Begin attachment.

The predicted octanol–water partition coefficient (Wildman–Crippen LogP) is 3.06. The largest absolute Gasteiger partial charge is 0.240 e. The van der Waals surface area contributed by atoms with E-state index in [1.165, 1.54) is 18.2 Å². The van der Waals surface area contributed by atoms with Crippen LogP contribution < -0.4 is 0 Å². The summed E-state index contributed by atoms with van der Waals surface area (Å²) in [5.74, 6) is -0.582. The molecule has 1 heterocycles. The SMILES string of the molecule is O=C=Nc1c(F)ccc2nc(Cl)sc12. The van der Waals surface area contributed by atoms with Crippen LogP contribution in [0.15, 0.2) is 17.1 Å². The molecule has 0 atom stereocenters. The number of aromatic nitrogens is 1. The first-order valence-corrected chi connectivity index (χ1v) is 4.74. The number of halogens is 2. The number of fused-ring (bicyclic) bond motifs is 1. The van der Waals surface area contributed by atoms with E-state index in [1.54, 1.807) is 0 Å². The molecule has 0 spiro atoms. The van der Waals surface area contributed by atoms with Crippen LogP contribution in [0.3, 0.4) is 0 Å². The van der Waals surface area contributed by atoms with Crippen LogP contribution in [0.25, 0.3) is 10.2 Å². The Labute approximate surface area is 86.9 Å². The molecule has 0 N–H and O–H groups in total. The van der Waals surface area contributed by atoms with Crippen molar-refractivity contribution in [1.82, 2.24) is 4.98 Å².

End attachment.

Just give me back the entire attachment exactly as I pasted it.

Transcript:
The predicted octanol–water partition coefficient (Wildman–Crippen LogP) is 3.06. The largest absolute Gasteiger partial charge is 0.240 e. The van der Waals surface area contributed by atoms with E-state index in [1.165, 1.54) is 18.2 Å². The van der Waals surface area contributed by atoms with Crippen LogP contribution < -0.4 is 0 Å². The summed E-state index contributed by atoms with van der Waals surface area (Å²) in [5.74, 6) is -0.582. The molecule has 1 heterocycles. The SMILES string of the molecule is O=C=Nc1c(F)ccc2nc(Cl)sc12. The van der Waals surface area contributed by atoms with Crippen LogP contribution in [0.15, 0.2) is 17.1 Å². The molecule has 0 atom stereocenters. The number of aromatic nitrogens is 1. The first-order valence-corrected chi connectivity index (χ1v) is 4.74. The number of halogens is 2. The number of fused-ring (bicyclic) bond motifs is 1. The van der Waals surface area contributed by atoms with E-state index in [1.54, 1.807) is 0 Å². The molecule has 0 spiro atoms. The van der Waals surface area contributed by atoms with Crippen LogP contribution in [0.3, 0.4) is 0 Å². The van der Waals surface area contributed by atoms with Crippen LogP contribution in [0.25, 0.3) is 10.2 Å². The Labute approximate surface area is 86.9 Å². The molecule has 0 N–H and O–H groups in total. The van der Waals surface area contributed by atoms with Crippen molar-refractivity contribution in [1.82, 2.24) is 4.98 Å².